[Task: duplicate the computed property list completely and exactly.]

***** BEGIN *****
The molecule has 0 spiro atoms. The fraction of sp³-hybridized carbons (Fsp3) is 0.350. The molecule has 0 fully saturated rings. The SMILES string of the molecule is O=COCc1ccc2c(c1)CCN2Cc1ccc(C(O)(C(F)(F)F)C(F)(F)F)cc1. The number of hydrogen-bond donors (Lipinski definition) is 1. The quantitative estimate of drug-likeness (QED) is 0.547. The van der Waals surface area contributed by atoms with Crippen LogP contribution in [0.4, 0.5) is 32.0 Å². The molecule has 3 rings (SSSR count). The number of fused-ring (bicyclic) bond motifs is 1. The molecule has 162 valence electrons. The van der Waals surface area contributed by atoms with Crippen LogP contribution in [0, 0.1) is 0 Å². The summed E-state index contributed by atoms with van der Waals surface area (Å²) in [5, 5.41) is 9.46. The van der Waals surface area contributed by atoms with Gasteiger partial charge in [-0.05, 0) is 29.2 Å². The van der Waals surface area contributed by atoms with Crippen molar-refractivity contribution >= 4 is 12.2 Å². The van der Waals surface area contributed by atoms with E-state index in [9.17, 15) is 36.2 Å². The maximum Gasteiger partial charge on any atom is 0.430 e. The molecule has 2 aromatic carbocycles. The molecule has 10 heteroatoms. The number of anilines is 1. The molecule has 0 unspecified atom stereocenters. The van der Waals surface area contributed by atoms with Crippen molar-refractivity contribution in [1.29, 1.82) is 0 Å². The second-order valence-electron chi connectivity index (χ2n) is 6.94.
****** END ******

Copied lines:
The molecule has 0 spiro atoms. The fraction of sp³-hybridized carbons (Fsp3) is 0.350. The molecule has 0 fully saturated rings. The SMILES string of the molecule is O=COCc1ccc2c(c1)CCN2Cc1ccc(C(O)(C(F)(F)F)C(F)(F)F)cc1. The number of hydrogen-bond donors (Lipinski definition) is 1. The quantitative estimate of drug-likeness (QED) is 0.547. The van der Waals surface area contributed by atoms with Crippen LogP contribution in [0.4, 0.5) is 32.0 Å². The molecule has 3 rings (SSSR count). The number of fused-ring (bicyclic) bond motifs is 1. The molecule has 162 valence electrons. The van der Waals surface area contributed by atoms with Crippen LogP contribution in [0, 0.1) is 0 Å². The summed E-state index contributed by atoms with van der Waals surface area (Å²) in [5, 5.41) is 9.46. The van der Waals surface area contributed by atoms with Gasteiger partial charge in [-0.05, 0) is 29.2 Å². The van der Waals surface area contributed by atoms with Crippen molar-refractivity contribution >= 4 is 12.2 Å². The van der Waals surface area contributed by atoms with E-state index in [9.17, 15) is 36.2 Å². The maximum Gasteiger partial charge on any atom is 0.430 e. The molecule has 2 aromatic carbocycles. The molecule has 10 heteroatoms. The number of anilines is 1. The molecule has 0 unspecified atom stereocenters. The van der Waals surface area contributed by atoms with Crippen molar-refractivity contribution in [1.29, 1.82) is 0 Å². The second-order valence-electron chi connectivity index (χ2n) is 6.94.